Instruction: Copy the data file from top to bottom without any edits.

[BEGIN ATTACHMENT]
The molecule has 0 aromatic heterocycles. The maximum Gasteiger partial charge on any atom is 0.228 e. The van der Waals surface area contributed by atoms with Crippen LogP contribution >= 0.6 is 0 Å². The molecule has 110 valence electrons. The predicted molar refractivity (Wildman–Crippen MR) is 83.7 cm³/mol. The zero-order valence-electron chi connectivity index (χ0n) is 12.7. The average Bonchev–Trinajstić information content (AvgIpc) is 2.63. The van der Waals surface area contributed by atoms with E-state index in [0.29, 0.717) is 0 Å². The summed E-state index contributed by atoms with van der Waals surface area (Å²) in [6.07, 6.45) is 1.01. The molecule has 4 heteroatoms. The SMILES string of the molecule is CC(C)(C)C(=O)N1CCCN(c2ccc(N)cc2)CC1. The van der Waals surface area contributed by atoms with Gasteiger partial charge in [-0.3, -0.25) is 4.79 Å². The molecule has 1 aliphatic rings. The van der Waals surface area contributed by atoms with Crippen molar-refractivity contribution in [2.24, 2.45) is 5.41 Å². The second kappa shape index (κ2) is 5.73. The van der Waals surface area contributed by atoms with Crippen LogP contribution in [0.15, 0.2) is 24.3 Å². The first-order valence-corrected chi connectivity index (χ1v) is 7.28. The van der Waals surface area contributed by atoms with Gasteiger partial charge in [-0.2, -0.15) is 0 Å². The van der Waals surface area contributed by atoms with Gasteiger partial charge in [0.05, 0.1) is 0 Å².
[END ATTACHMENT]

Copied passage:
The molecule has 0 aromatic heterocycles. The maximum Gasteiger partial charge on any atom is 0.228 e. The van der Waals surface area contributed by atoms with Crippen LogP contribution >= 0.6 is 0 Å². The molecule has 110 valence electrons. The predicted molar refractivity (Wildman–Crippen MR) is 83.7 cm³/mol. The zero-order valence-electron chi connectivity index (χ0n) is 12.7. The average Bonchev–Trinajstić information content (AvgIpc) is 2.63. The van der Waals surface area contributed by atoms with E-state index in [0.29, 0.717) is 0 Å². The summed E-state index contributed by atoms with van der Waals surface area (Å²) in [6.07, 6.45) is 1.01. The molecule has 4 heteroatoms. The SMILES string of the molecule is CC(C)(C)C(=O)N1CCCN(c2ccc(N)cc2)CC1. The van der Waals surface area contributed by atoms with Gasteiger partial charge in [-0.3, -0.25) is 4.79 Å². The molecule has 1 aliphatic rings. The van der Waals surface area contributed by atoms with Crippen molar-refractivity contribution in [2.24, 2.45) is 5.41 Å². The second kappa shape index (κ2) is 5.73. The van der Waals surface area contributed by atoms with Crippen LogP contribution in [0.15, 0.2) is 24.3 Å². The first-order valence-corrected chi connectivity index (χ1v) is 7.28. The van der Waals surface area contributed by atoms with Gasteiger partial charge in [-0.2, -0.15) is 0 Å². The van der Waals surface area contributed by atoms with Gasteiger partial charge in [0.05, 0.1) is 0 Å².